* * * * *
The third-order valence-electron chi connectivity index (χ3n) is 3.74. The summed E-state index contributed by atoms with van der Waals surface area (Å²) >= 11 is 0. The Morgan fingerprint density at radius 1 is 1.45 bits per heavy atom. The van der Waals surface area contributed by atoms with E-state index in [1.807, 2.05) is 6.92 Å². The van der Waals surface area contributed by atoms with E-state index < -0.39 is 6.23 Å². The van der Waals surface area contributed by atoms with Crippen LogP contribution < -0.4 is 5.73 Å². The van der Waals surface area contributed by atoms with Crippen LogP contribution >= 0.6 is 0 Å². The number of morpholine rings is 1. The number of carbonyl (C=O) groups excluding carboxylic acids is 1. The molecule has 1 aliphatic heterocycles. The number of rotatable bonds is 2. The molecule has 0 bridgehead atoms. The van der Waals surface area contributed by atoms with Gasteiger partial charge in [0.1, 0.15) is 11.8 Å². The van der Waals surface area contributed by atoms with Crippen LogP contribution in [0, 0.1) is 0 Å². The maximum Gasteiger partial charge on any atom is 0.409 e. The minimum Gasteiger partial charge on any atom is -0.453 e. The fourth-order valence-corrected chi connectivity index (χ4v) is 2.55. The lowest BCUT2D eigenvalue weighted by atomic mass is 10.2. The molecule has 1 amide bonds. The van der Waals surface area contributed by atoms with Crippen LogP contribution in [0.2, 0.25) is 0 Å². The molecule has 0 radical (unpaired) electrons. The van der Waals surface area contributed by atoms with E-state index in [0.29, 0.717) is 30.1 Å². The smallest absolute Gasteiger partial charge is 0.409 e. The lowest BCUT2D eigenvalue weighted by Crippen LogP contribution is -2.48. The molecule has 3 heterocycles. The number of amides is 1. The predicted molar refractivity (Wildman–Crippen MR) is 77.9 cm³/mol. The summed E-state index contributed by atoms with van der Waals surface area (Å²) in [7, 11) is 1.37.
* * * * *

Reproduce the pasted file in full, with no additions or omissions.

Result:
The third-order valence-electron chi connectivity index (χ3n) is 3.74. The summed E-state index contributed by atoms with van der Waals surface area (Å²) >= 11 is 0. The Morgan fingerprint density at radius 1 is 1.45 bits per heavy atom. The van der Waals surface area contributed by atoms with E-state index in [1.807, 2.05) is 6.92 Å². The van der Waals surface area contributed by atoms with E-state index < -0.39 is 6.23 Å². The van der Waals surface area contributed by atoms with Crippen LogP contribution < -0.4 is 5.73 Å². The van der Waals surface area contributed by atoms with Crippen LogP contribution >= 0.6 is 0 Å². The number of morpholine rings is 1. The number of carbonyl (C=O) groups excluding carboxylic acids is 1. The molecule has 1 aliphatic heterocycles. The number of rotatable bonds is 2. The molecule has 0 bridgehead atoms. The van der Waals surface area contributed by atoms with Gasteiger partial charge in [0.1, 0.15) is 11.8 Å². The van der Waals surface area contributed by atoms with Crippen LogP contribution in [0, 0.1) is 0 Å². The maximum Gasteiger partial charge on any atom is 0.409 e. The minimum Gasteiger partial charge on any atom is -0.453 e. The fourth-order valence-corrected chi connectivity index (χ4v) is 2.55. The lowest BCUT2D eigenvalue weighted by atomic mass is 10.2. The molecule has 1 amide bonds. The van der Waals surface area contributed by atoms with Crippen LogP contribution in [0.2, 0.25) is 0 Å². The molecule has 0 radical (unpaired) electrons. The van der Waals surface area contributed by atoms with E-state index in [0.29, 0.717) is 30.1 Å². The smallest absolute Gasteiger partial charge is 0.409 e. The lowest BCUT2D eigenvalue weighted by Crippen LogP contribution is -2.48. The molecule has 3 heterocycles. The number of amides is 1. The predicted molar refractivity (Wildman–Crippen MR) is 77.9 cm³/mol. The summed E-state index contributed by atoms with van der Waals surface area (Å²) in [7, 11) is 1.37.